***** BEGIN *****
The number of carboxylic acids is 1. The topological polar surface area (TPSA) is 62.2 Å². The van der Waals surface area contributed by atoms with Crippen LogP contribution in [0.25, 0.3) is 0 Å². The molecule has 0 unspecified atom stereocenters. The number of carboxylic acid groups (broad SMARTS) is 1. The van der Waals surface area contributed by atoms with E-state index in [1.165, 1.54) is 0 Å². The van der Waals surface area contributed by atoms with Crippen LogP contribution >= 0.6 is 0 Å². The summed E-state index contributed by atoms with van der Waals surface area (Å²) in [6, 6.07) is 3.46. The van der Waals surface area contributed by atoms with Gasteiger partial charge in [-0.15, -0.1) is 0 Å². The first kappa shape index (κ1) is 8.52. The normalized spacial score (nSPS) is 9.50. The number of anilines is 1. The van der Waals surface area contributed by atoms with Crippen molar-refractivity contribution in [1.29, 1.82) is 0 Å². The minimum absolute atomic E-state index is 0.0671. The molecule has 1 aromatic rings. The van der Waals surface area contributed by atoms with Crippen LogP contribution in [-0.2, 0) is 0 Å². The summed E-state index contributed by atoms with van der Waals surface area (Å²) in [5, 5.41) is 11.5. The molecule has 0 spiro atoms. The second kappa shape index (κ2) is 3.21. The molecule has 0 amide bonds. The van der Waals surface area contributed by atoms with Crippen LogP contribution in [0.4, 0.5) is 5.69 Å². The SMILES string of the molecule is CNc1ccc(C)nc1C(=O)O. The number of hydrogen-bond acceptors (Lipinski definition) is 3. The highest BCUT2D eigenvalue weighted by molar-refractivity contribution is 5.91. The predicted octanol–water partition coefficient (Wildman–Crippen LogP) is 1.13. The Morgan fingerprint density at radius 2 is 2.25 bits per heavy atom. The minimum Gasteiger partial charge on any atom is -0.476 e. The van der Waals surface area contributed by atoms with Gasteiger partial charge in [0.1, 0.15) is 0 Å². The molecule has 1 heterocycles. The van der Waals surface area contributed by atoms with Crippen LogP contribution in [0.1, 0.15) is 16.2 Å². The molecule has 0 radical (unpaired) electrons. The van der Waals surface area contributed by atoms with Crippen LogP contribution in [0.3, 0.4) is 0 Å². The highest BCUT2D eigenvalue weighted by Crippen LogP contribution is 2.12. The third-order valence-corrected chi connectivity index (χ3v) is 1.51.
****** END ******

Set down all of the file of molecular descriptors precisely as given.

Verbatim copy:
The number of carboxylic acids is 1. The topological polar surface area (TPSA) is 62.2 Å². The van der Waals surface area contributed by atoms with Crippen LogP contribution in [0.25, 0.3) is 0 Å². The molecule has 0 unspecified atom stereocenters. The number of carboxylic acid groups (broad SMARTS) is 1. The van der Waals surface area contributed by atoms with E-state index in [1.165, 1.54) is 0 Å². The van der Waals surface area contributed by atoms with Crippen LogP contribution >= 0.6 is 0 Å². The summed E-state index contributed by atoms with van der Waals surface area (Å²) in [6, 6.07) is 3.46. The van der Waals surface area contributed by atoms with Gasteiger partial charge in [-0.15, -0.1) is 0 Å². The first kappa shape index (κ1) is 8.52. The normalized spacial score (nSPS) is 9.50. The number of anilines is 1. The van der Waals surface area contributed by atoms with Crippen molar-refractivity contribution in [1.29, 1.82) is 0 Å². The minimum absolute atomic E-state index is 0.0671. The molecule has 1 aromatic rings. The van der Waals surface area contributed by atoms with Crippen LogP contribution in [-0.2, 0) is 0 Å². The summed E-state index contributed by atoms with van der Waals surface area (Å²) in [5, 5.41) is 11.5. The molecule has 0 spiro atoms. The second kappa shape index (κ2) is 3.21. The molecule has 0 amide bonds. The van der Waals surface area contributed by atoms with Crippen LogP contribution in [0.4, 0.5) is 5.69 Å². The SMILES string of the molecule is CNc1ccc(C)nc1C(=O)O. The number of hydrogen-bond acceptors (Lipinski definition) is 3. The highest BCUT2D eigenvalue weighted by molar-refractivity contribution is 5.91. The predicted octanol–water partition coefficient (Wildman–Crippen LogP) is 1.13. The Morgan fingerprint density at radius 2 is 2.25 bits per heavy atom. The minimum Gasteiger partial charge on any atom is -0.476 e. The van der Waals surface area contributed by atoms with Gasteiger partial charge in [0.1, 0.15) is 0 Å². The molecule has 1 heterocycles. The van der Waals surface area contributed by atoms with Crippen LogP contribution in [0.1, 0.15) is 16.2 Å². The molecule has 0 radical (unpaired) electrons. The van der Waals surface area contributed by atoms with Crippen LogP contribution in [0.3, 0.4) is 0 Å². The highest BCUT2D eigenvalue weighted by Crippen LogP contribution is 2.12. The third-order valence-corrected chi connectivity index (χ3v) is 1.51.